This was an interesting read. There were highs and lows in this book for me but overall by the ending I started to feel a little more for the characters as a whole. It was a nice to start to a new series, would love to see where this is going though. We meet Myra as she is on a trip to Haiti with her mother to work at a clinic. First let me say this is something countries like Haiti need more of, it’s great to see a book that emphasizes the needs and wants of other countries in beneficial ways. Sure you can’t help them all but every little bit helps overall. I think the characterization of the Haitian people was good, was it perfect, maybe not. I’m not Haitian so I can’t really say and I’ve never been but I can definitely image. I know how tough it can be. Anyway I’m sidewinding away from the story. Myra is trying to sneak away to see the real Haiti in hopes of getting a photograph so she can submit it for a college that her mom doesn’t want her to go to. It’s all very dramaqueenesque, but what is a problem for some may not be for others, meaning what is a big deal to one person may not seem like a big deal to another. We meet Elias who is also fighting to survive for him and his family with his job driving and interpreting for the Americans. But his attraction to Myra seems to be his downfall. It’s actually really sweet how quickly he fell for her and how utterly hurt he is by her, but still he fights for her. Will Myra do the same for him though? That is the question and you will have to read the book to find out. I think this book had a lot of good points to it, it was a quick read, interesting to throw you into this kind of setting. Not something that happens in young adult books or contemporary romances. This wasn’t even about the two cultures clashing and possible love, this was really about two people from two different worlds trying to get through their young lives and live happily doing what they know best. There are issues being bought up in this book such as parent and child differences, coworkers showing over empowerment over other employees. So many things throughout this book. It did bring a tear to my eye at one point. But this is just the beginning. Let’s see what will happen next. Love the cover, the story and just everything it was an overall good book.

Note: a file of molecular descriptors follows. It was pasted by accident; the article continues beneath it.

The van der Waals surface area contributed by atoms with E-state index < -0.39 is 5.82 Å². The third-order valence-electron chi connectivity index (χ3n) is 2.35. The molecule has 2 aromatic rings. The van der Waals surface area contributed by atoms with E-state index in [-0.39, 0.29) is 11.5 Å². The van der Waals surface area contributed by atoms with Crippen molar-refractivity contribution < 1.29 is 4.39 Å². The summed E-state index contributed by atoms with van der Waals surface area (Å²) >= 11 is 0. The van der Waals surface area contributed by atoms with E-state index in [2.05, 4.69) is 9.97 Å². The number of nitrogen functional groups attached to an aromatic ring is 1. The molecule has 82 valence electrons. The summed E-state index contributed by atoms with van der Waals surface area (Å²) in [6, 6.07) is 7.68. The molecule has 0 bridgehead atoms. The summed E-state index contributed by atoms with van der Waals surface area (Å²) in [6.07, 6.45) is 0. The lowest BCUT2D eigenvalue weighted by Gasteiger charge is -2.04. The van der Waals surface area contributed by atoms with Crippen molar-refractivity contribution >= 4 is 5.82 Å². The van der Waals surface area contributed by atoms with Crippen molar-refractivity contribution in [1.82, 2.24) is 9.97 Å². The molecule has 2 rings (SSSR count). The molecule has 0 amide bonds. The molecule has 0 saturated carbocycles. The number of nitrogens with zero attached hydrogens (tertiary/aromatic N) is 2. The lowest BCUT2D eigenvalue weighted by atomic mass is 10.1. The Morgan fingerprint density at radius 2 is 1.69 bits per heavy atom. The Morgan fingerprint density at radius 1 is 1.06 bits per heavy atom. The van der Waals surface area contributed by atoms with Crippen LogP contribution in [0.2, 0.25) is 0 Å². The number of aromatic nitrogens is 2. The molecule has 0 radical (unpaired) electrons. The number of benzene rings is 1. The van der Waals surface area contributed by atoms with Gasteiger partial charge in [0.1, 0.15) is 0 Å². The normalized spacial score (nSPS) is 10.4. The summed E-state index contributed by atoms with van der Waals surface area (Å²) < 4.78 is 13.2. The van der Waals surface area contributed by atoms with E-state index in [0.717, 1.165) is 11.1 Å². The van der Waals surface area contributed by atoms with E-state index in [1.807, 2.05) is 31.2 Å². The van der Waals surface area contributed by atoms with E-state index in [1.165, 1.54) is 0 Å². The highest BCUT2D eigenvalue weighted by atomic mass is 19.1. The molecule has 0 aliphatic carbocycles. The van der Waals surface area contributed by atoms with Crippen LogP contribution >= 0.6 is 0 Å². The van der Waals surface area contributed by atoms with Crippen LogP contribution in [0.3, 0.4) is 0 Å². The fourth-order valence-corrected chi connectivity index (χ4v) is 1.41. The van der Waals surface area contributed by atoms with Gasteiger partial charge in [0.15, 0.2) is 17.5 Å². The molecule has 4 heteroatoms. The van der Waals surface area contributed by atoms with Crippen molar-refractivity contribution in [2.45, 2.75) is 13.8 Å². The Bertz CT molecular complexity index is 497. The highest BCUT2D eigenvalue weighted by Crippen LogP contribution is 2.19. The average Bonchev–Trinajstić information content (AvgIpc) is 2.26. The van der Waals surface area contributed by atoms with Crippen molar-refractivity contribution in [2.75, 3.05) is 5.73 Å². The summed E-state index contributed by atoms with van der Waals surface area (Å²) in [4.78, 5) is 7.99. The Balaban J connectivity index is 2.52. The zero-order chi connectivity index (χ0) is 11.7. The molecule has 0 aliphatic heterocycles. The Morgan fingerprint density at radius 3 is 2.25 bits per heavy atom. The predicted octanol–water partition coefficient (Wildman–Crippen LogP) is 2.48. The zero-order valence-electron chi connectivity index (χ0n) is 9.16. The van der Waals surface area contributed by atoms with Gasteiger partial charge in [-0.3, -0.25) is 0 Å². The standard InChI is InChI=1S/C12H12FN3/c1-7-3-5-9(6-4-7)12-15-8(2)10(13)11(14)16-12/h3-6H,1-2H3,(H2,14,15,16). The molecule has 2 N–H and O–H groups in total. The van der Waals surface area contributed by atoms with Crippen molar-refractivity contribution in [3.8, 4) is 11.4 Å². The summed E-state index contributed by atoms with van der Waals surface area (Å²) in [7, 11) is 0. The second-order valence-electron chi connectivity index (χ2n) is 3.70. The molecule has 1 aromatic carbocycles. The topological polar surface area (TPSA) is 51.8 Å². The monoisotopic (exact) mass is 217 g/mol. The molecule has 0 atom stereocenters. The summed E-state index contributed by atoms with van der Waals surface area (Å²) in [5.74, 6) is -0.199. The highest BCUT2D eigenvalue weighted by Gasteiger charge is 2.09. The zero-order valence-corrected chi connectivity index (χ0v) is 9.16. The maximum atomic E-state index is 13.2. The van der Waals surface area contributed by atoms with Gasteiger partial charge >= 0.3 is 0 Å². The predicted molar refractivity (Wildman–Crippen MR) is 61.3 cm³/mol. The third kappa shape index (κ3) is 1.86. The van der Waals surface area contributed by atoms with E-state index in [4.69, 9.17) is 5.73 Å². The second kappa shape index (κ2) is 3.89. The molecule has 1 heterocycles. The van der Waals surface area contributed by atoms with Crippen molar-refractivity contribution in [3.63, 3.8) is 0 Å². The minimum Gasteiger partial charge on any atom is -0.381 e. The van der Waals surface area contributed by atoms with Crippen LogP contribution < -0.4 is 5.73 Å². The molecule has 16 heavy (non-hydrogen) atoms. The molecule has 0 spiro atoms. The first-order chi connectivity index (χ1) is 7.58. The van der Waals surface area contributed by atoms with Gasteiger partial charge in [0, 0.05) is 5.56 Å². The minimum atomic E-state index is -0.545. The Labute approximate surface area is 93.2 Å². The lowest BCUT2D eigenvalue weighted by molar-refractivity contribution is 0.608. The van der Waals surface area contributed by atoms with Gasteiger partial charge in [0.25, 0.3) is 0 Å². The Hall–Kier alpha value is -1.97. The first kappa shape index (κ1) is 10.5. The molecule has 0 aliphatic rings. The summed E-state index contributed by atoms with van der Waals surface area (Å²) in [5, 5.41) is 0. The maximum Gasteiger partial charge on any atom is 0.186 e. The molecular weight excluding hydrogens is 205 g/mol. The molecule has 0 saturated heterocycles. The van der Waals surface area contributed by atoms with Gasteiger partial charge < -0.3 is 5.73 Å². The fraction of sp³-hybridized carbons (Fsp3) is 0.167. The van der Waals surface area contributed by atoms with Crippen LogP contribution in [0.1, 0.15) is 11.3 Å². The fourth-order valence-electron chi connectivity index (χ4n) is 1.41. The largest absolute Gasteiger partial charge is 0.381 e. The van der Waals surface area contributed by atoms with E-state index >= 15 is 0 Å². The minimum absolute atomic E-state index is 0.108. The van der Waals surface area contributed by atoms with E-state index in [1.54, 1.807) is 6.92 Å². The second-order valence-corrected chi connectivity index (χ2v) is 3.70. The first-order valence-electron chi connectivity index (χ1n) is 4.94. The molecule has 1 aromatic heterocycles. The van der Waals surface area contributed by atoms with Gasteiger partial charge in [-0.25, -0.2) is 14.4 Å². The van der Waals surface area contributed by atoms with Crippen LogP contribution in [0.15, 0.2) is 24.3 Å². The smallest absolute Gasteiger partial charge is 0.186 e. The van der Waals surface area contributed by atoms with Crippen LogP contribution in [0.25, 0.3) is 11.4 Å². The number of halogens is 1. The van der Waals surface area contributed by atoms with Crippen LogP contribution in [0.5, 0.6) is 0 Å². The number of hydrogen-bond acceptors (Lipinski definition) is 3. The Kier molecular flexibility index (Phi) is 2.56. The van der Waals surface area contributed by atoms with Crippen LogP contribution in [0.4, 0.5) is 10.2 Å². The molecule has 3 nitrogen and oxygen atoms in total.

beckymmoe 3 months ago
Pushing the Boundaries has a fairly unique premise--a Pakistani American girl goes (against her will) with her doctor mother on a service trip to Haiti to work in a medical clinic and becomes involved with their teenaged Haitian interpreter/driver, and problems ensue. Myra and Elias are from different worlds--literally--and it seems as if their relationship can't realistically be more than a bittersweet memory of a first love experience...or can it? I enjoyed a look into a different world--like Myra, I wanted to see what Haiti looked like beyond the clinic and rented home she was shuttled between, thought the way she chooses to get out nearly causes more problems than positive experiences. Her self-centeredness and tendency to think of herself first and of others (maybe) second made her difficult to like at times, though she does grow up more toward the end, garnering more sympathy for her character. Elias is much easier to like overall, though his chapters tended to be too short to really get to know him and his life as much as I'd like to. There's a touch of insta-love here (though it is their "first love" experience, so that's not exactly out of character) and I'm still processing how I feel about the way things are left at the end--a too quick and easy solution? The rich Americans coming in and making everything all better?--the jury's still out on that part. This is being billed as the first in a series, and if the other book(s) are going to continue Myra and Elias's story, I am interested in seeing where it is going to go. Rating: 3 1/2 stars / C+ I voluntarily reviewed an Advance Reader Copy of this book.
SaschaDarlington 3 months ago